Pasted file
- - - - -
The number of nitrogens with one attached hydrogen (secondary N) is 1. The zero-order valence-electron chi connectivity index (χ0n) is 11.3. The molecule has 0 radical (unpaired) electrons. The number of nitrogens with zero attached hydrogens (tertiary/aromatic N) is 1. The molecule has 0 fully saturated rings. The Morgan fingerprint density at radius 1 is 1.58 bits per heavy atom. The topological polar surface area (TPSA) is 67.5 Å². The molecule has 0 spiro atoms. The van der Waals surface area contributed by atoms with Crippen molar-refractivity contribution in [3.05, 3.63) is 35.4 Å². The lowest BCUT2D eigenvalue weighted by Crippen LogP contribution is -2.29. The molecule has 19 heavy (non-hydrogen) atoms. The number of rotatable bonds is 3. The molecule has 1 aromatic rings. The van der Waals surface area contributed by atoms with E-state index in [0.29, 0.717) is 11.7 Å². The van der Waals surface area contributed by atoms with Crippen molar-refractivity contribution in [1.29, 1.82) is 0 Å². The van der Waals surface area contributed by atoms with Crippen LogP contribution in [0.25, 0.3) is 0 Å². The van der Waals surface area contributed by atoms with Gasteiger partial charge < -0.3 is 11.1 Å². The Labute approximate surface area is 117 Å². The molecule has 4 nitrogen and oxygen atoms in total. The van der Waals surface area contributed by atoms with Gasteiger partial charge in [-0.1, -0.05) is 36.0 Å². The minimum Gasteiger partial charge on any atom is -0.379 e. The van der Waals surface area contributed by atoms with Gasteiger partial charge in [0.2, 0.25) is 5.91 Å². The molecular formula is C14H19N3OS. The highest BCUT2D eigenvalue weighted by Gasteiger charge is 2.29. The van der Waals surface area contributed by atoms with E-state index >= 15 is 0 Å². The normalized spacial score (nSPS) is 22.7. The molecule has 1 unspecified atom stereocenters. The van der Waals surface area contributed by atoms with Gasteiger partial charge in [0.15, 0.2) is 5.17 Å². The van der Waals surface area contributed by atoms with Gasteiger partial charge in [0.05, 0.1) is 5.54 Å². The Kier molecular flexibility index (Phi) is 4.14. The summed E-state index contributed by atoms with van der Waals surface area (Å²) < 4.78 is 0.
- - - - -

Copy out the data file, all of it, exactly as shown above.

The number of nitrogens with one attached hydrogen (secondary N) is 1. The zero-order valence-electron chi connectivity index (χ0n) is 11.3. The molecule has 0 radical (unpaired) electrons. The number of nitrogens with zero attached hydrogens (tertiary/aromatic N) is 1. The molecule has 0 fully saturated rings. The Morgan fingerprint density at radius 1 is 1.58 bits per heavy atom. The topological polar surface area (TPSA) is 67.5 Å². The molecule has 0 spiro atoms. The van der Waals surface area contributed by atoms with Crippen molar-refractivity contribution in [3.05, 3.63) is 35.4 Å². The lowest BCUT2D eigenvalue weighted by Crippen LogP contribution is -2.29. The molecule has 19 heavy (non-hydrogen) atoms. The number of rotatable bonds is 3. The molecule has 1 aromatic rings. The van der Waals surface area contributed by atoms with E-state index in [0.29, 0.717) is 11.7 Å². The van der Waals surface area contributed by atoms with Crippen molar-refractivity contribution in [1.29, 1.82) is 0 Å². The van der Waals surface area contributed by atoms with Crippen LogP contribution in [0.25, 0.3) is 0 Å². The van der Waals surface area contributed by atoms with Gasteiger partial charge < -0.3 is 11.1 Å². The Labute approximate surface area is 117 Å². The molecule has 4 nitrogen and oxygen atoms in total. The van der Waals surface area contributed by atoms with Gasteiger partial charge in [-0.1, -0.05) is 36.0 Å². The minimum Gasteiger partial charge on any atom is -0.379 e. The van der Waals surface area contributed by atoms with Gasteiger partial charge in [0.2, 0.25) is 5.91 Å². The molecular formula is C14H19N3OS. The highest BCUT2D eigenvalue weighted by Gasteiger charge is 2.29. The van der Waals surface area contributed by atoms with E-state index >= 15 is 0 Å². The normalized spacial score (nSPS) is 22.7. The molecule has 1 unspecified atom stereocenters. The van der Waals surface area contributed by atoms with Gasteiger partial charge in [0.15, 0.2) is 5.17 Å². The van der Waals surface area contributed by atoms with Gasteiger partial charge in [0.05, 0.1) is 5.54 Å². The Kier molecular flexibility index (Phi) is 4.14. The summed E-state index contributed by atoms with van der Waals surface area (Å²) < 4.78 is 0.